'CALLED THE SILENT KILLER'
"All you have to do is travel through Ukraine," she says. "It's called the silent killer. It's a horrible thing to come into a town and see that half of the people in their 40s are dead."
To this day, Raissa Galechko doesn't know if her daughter's brush with cancer was caused by the nuclear disaster. No one can prove that it was. No one can prove that it wasn't. All she does know is that it opened her eyes to seeking a new life.
Zoya had always had moles, but they suddenly began to change during the year after the Chernobyl explosion. When one turned bloody, her mother rushed her to the local cancer hospital. She will never forget the doctor's advice after he diagnosed melanoma and said her daughter needed immediate surgery: "After the operation, leave for a clean zone."
Escape suddenly became her goal. "When this happened to Zoya, I knew where my clean zone was -- Canada," she says. "Chernobyl was the turning point. It pushed me to leave."
When she arrived here in 1989, penniless and unknown, the journalist refused advice to seek charity as a victim of Chernobyl.
"I couldn't show my daughter like a bear in a circus -- look at her scars, give me money," says the publisher of the satirical Ukrainian monthly Bcecmix (Laughter). "So many abuse the term 'victim.' We are survivors."
Unlike Galechko, Mychailo "Mike" Ryndzak has no doubt that Chernobyl is directly responsible for his suffering.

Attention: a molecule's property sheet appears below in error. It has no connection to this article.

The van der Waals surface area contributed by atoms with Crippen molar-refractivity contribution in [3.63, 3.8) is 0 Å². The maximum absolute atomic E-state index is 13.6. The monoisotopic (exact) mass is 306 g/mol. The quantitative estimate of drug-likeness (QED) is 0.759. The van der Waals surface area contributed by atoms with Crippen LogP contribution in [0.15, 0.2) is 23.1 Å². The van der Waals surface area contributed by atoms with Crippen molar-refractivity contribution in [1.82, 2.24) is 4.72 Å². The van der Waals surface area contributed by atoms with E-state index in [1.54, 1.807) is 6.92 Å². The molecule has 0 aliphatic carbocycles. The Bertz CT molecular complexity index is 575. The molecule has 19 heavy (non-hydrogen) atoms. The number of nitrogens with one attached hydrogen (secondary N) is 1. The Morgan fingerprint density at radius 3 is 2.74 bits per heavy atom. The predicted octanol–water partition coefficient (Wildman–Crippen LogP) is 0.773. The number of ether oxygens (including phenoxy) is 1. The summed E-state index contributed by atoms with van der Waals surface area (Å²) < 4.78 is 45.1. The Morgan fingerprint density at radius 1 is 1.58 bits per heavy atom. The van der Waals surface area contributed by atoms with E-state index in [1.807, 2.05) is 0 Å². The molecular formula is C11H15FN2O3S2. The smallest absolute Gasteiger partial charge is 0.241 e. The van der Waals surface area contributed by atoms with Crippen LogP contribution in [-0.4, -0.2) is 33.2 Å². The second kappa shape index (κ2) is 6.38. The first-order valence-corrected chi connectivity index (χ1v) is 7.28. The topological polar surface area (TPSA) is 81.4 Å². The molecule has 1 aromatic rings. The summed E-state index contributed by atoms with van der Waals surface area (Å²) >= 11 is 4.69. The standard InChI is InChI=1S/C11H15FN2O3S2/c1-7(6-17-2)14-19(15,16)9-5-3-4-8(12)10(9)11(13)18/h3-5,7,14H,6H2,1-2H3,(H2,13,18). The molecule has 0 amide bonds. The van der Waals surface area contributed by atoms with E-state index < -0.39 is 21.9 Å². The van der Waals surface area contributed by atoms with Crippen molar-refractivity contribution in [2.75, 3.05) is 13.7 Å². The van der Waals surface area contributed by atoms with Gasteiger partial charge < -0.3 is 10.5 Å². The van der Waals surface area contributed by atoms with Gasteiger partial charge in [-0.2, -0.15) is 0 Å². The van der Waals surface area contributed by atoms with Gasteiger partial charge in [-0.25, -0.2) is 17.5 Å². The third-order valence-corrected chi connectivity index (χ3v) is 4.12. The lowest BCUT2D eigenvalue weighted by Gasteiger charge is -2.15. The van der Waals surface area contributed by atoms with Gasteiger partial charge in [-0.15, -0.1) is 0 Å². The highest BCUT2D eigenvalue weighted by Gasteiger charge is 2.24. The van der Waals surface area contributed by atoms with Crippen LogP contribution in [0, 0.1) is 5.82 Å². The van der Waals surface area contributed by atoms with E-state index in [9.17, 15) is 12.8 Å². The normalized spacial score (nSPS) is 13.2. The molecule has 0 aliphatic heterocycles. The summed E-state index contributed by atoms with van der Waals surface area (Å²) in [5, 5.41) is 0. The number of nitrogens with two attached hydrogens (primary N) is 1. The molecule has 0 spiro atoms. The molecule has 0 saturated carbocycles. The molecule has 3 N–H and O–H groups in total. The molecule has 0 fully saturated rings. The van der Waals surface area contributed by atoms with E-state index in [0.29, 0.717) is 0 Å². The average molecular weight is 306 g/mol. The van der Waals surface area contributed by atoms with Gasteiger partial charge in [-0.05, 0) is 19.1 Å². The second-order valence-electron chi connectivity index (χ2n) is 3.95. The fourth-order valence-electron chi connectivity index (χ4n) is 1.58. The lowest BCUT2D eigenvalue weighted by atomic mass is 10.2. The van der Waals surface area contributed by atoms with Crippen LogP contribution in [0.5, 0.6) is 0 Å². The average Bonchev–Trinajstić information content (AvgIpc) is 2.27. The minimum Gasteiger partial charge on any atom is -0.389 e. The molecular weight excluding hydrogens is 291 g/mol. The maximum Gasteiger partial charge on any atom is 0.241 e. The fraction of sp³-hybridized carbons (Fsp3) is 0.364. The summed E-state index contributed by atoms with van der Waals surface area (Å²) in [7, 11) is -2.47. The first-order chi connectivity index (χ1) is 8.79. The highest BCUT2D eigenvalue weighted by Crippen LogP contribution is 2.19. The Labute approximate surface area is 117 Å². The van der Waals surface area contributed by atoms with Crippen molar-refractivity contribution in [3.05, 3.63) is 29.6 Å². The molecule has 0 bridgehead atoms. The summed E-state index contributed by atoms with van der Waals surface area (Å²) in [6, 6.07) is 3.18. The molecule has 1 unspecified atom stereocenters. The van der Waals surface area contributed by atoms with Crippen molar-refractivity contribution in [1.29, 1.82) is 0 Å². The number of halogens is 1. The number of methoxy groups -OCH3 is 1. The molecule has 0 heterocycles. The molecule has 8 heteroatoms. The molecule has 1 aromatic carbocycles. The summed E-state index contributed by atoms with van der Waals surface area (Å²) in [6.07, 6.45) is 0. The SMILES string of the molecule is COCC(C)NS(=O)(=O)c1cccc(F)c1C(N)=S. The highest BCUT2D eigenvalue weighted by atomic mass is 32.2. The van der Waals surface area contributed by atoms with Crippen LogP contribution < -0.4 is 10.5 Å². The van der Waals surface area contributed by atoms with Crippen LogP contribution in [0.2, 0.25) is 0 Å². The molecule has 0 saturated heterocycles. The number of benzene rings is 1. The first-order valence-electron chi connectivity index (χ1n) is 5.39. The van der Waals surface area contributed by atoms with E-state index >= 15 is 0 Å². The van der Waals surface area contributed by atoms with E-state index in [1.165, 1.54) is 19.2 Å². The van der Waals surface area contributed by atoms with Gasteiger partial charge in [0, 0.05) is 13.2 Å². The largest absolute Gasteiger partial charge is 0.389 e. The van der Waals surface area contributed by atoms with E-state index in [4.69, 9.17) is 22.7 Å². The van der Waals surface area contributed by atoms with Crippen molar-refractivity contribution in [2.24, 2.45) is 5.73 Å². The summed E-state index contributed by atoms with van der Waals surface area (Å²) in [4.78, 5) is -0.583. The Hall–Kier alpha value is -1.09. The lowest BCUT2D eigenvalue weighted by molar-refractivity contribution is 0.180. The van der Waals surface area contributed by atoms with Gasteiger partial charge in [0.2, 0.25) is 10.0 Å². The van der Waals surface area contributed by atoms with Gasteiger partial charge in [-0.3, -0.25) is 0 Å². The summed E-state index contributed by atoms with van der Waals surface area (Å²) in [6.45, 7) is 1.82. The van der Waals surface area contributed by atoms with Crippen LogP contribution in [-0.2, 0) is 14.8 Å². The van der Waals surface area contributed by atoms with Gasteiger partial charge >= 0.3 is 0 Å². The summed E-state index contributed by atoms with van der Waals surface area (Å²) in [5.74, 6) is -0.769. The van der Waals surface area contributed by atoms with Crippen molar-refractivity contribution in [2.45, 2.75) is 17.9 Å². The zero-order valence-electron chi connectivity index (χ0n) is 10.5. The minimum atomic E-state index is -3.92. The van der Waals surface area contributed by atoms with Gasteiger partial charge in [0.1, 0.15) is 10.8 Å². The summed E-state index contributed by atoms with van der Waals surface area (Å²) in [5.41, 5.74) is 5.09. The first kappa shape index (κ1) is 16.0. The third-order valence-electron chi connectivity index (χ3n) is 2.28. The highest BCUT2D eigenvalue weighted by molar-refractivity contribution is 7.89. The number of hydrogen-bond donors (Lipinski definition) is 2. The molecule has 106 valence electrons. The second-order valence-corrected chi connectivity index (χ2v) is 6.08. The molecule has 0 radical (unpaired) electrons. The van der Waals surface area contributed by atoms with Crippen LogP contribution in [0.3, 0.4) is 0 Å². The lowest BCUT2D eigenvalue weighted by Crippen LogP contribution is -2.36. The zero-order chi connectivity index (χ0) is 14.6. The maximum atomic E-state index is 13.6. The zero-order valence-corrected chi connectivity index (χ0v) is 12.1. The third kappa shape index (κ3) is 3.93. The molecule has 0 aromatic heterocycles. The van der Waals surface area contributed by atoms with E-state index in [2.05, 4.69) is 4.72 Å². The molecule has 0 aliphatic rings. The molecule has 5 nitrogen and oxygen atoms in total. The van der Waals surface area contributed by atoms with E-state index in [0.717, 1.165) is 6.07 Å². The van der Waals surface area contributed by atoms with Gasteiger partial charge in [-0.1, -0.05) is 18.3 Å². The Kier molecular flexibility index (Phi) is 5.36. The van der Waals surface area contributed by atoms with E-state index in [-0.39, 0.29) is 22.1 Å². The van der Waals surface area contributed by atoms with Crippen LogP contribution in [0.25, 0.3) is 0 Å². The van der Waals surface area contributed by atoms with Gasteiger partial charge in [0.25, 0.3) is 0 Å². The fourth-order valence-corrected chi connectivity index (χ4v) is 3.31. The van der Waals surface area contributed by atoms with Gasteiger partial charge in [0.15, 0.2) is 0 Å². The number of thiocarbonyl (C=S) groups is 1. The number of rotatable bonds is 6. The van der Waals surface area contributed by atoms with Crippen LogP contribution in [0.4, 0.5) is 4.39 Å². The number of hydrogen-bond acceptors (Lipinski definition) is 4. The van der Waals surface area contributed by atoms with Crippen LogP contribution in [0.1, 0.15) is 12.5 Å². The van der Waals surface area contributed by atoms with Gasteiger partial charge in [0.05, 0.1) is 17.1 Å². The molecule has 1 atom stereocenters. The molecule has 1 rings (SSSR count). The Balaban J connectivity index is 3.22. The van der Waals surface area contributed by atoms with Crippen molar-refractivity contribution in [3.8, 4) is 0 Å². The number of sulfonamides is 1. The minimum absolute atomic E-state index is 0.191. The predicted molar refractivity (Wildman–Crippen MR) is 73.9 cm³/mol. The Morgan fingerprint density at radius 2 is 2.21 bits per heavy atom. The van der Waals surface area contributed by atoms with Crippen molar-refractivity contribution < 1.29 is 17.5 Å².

It was just two months after the explosion when the 19-year-old military conscript was ordered to report to the nuclear plant and run evening films and other propoganda for the "liquidators" who spent their days cleaning the disaster zone.
"To me, radiation and death were synonyms. I was preparing myself to die," he recalls from his home in Ottawa.
"According to the officials, everything was calm, under control and beautiful. But as you know and we learned from western media sources, obviously it was not under control."
He could see the mutated plants that surrounded Chernobyl and how all the surrounding grass and leaves had turned the colour of metal. "I didn't have any protection at all. I didn't have any training at all," he says bitterly. "What was happening inside us? Radiation is something invisible but it has such severe power to change who you are."
5 WEEKS 'HOT'
Yet the only time he was issued a respirator was when Soviet leader Mikhail Gorbachev arrived for a few hours to survey the damage.
"And after that, it was taken away."
Due to the high levels of radiation, crews were replaced every 10 days. But there was a scarcity of projectionists, so Ryndzak was left in the hot zone for five weeks.
His body would never be the same.
In 1989, after his arrival in Canada, his teeth suddenly began to crumble. Blood tests revealed an almost fatally low red cell count.
But he believes his time in the radioactive zone left him with a far more crushing legacy.
"It affected my fertility," the 39-year-old says softly. "I will never have children."
So he cannot forget Chernobyl on its 20th anniversary, not when its shadow haunts him to this day.
"This is a tragedy that is ongoing," Ryndzak warns. "God knows what consequences are waiting in the future."